Wegmans knows this - it even sells wines and liquors in other states - but in New York, it's legally not able to do so due to a long-disputed law. So it has been conducting a surprising little experiment called Century Pittsford Wines. Located within brief walking distance from the Pittsford Wegmans, this wine shop is for legal reasons owned not by Wegmans as a corporation, but rather the owner's daughter Nicole Wegman - coincidentally also Vice-President of Wegmans' Restaurant Operations, overseeing Tastings. (Interestingly, there was even a Tastings promotional poster on one of the entry doors when we visited.) Wegman opened the liquor store in April 2008 after acquiring it from a prior owner, who has stayed on as a manager; she has since doubled its size, and apparently also enjoyed a dramatic increase in patronage. Yet plans for a second New York store in DeWitt, which would be owned by another Wegman family member, have run into community roadblocks... from competitors. Interesting, eh?
Even more interesting is what Century Pittsford Wines actually offers inside. As much as we prefer the cosmetics of the various impressive Premier Group stores - this shop has plain floors, old-looking shelves, and comparatively little flair - the selection here is in some ways more impressive, though in other ways, not. For instance, the full line of four different 1921 Tequilas, for which we had to make a special order request in Buffalo, were all just sitting here on display in a large tequila section, and the store also had selections of various absinthes, cachacas, and other increasingly popular but less than completely mainstream liquors. A massive selection of wines was disappointing primarily in its weak representation of Western New York varieties, but the overall collection of choices here is so huge that maps are offered at the entrance to the store. Seriously. They're not necessary, but they hint at the business's scale.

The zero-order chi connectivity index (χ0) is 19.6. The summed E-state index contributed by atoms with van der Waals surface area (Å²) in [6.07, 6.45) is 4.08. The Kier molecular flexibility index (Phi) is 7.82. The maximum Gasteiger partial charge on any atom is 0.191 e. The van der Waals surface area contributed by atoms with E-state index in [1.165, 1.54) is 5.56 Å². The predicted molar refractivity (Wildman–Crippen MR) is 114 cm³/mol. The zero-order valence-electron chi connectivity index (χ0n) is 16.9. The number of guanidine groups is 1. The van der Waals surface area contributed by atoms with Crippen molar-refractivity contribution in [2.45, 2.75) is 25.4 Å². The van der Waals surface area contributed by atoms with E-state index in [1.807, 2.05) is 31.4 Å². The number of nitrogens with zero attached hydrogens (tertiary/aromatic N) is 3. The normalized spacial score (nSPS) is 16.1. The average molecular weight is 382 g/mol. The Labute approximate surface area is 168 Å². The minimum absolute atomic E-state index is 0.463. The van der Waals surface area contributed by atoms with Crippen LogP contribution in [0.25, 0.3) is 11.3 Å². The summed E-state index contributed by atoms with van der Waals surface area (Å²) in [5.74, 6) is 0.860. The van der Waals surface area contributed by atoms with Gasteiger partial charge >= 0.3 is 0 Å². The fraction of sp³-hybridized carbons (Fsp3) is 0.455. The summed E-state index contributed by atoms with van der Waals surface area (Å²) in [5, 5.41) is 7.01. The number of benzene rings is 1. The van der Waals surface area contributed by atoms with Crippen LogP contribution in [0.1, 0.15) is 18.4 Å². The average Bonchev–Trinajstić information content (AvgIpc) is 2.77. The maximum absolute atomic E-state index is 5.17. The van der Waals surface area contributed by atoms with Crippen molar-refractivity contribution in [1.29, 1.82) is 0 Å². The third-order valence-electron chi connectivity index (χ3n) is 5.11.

One thing that shocked us: an aisle labeled "Rhone Valley," "Wi-Fi," "Books," and "Magazines." Which one of those things doesn't quite sound like your average liquor store? Walk down the aisle and - right next to a magazine rack with Wine Spectator issues and various wine-related books - you'll find a couple of tables with chairs, plus a computer set up with a web browser pointing to Wine Spectator's web site so customers can do research. A promotional tie-in? Perhaps, but hey, there's a open computer in a liquor store. And Wi-Fi. We've never seen this sort of thing before, even in California's nice, big BevMo locations, which we used to love.
This might be because Century Pittsford Wines is comfortable with its prices. Large 1.75-liter Bottles of Sobieski Vodka that sell for no less than $17 online were marked at an "everyday low price" of $16.49 here, and though there were plenty of other, less aggressively priced bottles to use as contrary examples, the numbers we saw struck us as generally reasonable. It's no surprise that Wegmans - err, Nicole Wegman - has access to great pricing, but the store comes across as less of a threat to other retailers than just another option with an unusually large selection. There's room, we strongly believe, for more stores like this, and for competitors with better selections of fine and local wines.
For the time being, this concludes our look at Wegmans, but you can be certain that we'll continue to watch this chain's developments with great interest. No other local retailer has the potential to change the way we shop as much as this one, and we're generally excited to see what happens next.